Nonlinear supports in FEA: Gap Elements (NX Nastran) [Q&A #2]

Recently I got a great question from Ardalan (thanks for writing mate!) about defining nonlinear supports in FEA. I think he does a better job of defining the problem:

First how to constraint an entity with in tolerance rather than completely fixing it? i.e. how to define a certain range of motion for an entity beyond which no movement would be possible?

Second how to fix an entity only in one direction of an axis but not the opposite one, e.g. fixing a node in +Y yet allow it to move in -Y?

Both of those questions can be answered with one element type from NX Nastran library: Gap Element

*If you are an impatient person, you can scroll down – there is a video there in which I explain how to define Gap Elements at the very bottom of this post 🙂

Why may this be useful?

There are many instances where gap elements will excel. My personal favorite is the support ineffective in one direction. Some time ago I discussed how to avoid contact in the analysis. Supports ineffective in one direction would fall into this category I would say. I can understand that there is an argument that this solution is not “far away” from contact. It uses nonlinear approach, needs to be iterative etc. I won’t argue here, especially since I hate discussions about classifications as such. I will put it this way:

Gap elements have many great uses, especially when you want to quickly and relatively easy calculate supports that are ineffective in one direction.

They are also useful if you need to have a sliding connection between 2 elements. As the name suggests you can define the “gap” that needs to be closed before forces are transmitted!

Why can support be ineffective in one direction?

I will stop here for a second, to explain why supports can be ineffective, and what does it really mean. Usually, this is explained in terms of tension/compression problems.

Take a look at this (beautiful) flower:

Nonlinear support: innefective in tension (nonlinear FEA)

It simply stands on the floor, and the fact it is not going “deeper” into the floor means this is a support. In fact, this is a very strong support. If you would apply a compressive load on the flower (who would love to squish such a beautiful thing ?!?) it would resist anyway. It is actually astonishing how much load you can apply on such support!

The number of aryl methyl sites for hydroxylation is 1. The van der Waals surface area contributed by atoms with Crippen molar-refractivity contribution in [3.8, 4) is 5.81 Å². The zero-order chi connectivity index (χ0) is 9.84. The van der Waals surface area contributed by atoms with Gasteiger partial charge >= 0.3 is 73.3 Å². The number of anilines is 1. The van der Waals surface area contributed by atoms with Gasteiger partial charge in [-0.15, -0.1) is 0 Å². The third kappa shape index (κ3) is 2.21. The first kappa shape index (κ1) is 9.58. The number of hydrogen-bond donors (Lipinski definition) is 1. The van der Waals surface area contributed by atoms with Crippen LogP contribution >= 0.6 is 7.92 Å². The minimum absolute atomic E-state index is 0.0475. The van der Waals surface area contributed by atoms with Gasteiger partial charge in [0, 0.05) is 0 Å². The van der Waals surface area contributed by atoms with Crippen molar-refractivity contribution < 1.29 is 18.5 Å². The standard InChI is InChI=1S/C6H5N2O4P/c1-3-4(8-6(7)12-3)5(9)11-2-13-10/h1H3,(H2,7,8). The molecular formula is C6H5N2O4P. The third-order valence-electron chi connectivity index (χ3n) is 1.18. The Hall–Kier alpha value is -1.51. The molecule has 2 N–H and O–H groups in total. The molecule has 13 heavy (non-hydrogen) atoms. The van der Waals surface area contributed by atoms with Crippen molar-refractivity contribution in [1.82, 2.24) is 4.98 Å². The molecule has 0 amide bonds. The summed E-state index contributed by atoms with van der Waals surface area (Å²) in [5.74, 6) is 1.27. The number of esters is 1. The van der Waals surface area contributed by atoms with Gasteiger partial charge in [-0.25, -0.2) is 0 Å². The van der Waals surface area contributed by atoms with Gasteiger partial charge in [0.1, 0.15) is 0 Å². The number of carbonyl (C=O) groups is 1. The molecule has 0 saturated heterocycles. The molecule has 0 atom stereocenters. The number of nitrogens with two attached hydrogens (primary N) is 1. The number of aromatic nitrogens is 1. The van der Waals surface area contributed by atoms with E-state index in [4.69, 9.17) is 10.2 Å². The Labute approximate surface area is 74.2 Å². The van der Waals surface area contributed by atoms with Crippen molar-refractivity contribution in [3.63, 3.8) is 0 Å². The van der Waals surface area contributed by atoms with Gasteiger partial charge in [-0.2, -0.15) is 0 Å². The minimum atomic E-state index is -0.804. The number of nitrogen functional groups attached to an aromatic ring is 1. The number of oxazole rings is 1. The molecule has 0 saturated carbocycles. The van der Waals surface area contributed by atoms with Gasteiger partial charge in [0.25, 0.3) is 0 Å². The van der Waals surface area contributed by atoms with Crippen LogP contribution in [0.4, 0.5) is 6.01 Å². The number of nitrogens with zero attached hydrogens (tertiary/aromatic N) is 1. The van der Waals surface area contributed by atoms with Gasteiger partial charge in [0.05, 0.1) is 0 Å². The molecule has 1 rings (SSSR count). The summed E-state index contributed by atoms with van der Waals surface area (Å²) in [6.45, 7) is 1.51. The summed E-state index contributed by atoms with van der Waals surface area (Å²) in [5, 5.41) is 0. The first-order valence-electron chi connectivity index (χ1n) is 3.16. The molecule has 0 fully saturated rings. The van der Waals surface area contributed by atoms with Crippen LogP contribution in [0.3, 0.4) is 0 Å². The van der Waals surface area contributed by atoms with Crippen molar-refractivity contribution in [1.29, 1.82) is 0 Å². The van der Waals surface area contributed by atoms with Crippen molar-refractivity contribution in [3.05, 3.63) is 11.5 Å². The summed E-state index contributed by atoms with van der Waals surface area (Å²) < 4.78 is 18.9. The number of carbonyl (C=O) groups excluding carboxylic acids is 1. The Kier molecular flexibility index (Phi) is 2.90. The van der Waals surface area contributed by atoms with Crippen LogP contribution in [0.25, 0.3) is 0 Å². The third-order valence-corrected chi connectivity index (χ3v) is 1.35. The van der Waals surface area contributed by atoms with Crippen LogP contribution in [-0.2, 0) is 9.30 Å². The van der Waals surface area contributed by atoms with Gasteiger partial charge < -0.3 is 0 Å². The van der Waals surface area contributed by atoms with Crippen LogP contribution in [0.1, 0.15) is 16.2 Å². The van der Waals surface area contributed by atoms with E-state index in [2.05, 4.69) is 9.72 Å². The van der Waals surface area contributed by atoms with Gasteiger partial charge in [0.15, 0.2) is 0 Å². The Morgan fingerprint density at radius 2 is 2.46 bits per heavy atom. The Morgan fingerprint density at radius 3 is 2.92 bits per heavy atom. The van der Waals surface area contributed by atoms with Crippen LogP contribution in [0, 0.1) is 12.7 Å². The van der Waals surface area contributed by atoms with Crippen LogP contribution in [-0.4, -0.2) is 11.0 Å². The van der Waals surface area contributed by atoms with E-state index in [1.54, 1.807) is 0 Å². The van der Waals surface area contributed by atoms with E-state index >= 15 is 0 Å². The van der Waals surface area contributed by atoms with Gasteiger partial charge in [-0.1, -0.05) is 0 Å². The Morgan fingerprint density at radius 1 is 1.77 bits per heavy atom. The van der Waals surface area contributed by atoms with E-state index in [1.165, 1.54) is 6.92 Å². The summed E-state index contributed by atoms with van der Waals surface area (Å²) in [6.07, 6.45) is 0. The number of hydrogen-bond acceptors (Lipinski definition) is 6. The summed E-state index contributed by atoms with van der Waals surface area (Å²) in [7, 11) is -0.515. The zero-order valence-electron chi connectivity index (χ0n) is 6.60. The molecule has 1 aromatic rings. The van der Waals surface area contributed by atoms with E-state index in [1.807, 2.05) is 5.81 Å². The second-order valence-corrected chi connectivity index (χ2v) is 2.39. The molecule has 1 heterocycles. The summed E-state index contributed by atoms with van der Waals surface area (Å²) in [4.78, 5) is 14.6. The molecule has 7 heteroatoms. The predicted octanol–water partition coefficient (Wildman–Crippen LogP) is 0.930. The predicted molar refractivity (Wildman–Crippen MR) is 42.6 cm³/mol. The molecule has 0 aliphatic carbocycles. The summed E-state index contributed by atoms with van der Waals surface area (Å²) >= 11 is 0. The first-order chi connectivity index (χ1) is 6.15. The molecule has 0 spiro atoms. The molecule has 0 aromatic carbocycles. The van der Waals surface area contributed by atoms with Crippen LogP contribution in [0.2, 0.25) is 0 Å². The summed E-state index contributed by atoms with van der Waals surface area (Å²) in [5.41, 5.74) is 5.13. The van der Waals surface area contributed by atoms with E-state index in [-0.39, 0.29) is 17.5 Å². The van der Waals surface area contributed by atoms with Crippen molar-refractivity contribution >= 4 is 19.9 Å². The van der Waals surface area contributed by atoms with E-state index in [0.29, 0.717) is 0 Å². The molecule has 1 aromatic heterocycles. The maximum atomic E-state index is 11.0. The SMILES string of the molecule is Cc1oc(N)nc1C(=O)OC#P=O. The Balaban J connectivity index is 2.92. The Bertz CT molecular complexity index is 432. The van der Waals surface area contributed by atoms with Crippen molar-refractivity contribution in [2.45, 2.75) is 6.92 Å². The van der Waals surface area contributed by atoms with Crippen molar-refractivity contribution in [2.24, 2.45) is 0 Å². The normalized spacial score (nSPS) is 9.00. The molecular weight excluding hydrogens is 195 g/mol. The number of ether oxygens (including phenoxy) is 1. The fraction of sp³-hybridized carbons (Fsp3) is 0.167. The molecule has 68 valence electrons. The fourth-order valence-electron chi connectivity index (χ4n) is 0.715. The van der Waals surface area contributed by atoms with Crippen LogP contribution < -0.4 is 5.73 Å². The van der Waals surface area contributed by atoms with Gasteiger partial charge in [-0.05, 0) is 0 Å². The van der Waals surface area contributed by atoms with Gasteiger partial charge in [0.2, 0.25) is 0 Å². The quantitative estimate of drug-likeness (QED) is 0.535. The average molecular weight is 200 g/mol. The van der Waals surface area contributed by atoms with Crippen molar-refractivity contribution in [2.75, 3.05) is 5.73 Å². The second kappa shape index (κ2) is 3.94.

But if you would apply tension to the flower (gently and by the pot!) you would simply lift the flower up! In such case, there is no support there at all!

Nonlinear support: innefective in tension (nonlinear FEA)

This is basically what an ineffective in one direction support is. I would say that support ineffective in tension like this one is the most popular type, but there are plenty more. You know I can’t resist making bad sketches so here we go!

Different types of nonlinear supports ineffective in one direction

I have already shown you the support ineffective in tension (aka “flower support”). But of course, there are more.

You can easily imagine support ineffective in compression. Just imagine a lamp that hangs from a ceiling on a cord:

Nonlinear support: innefective in compression (nonlinear FEA)

If you apply enough vertical force upward you will “lift” the lamp. This means that the cord is a support that only works in tension!

Nonlinear support: innefective in compression (nonlinear FEA)

But of course, this is not all! Similar things can be made for bending and this can sometimes catch you off-guard.

Imagine a connection that looks like this:

Nonlinear support: innefective in certain bending direction (nonlinear FEA)

We already discussed how such connections work here. In short, the moment is divided into a pair of forces. Tension goes into the wall thanks to the bolts, while compression is simply carried by contact between the end plate and the wall at the bottom.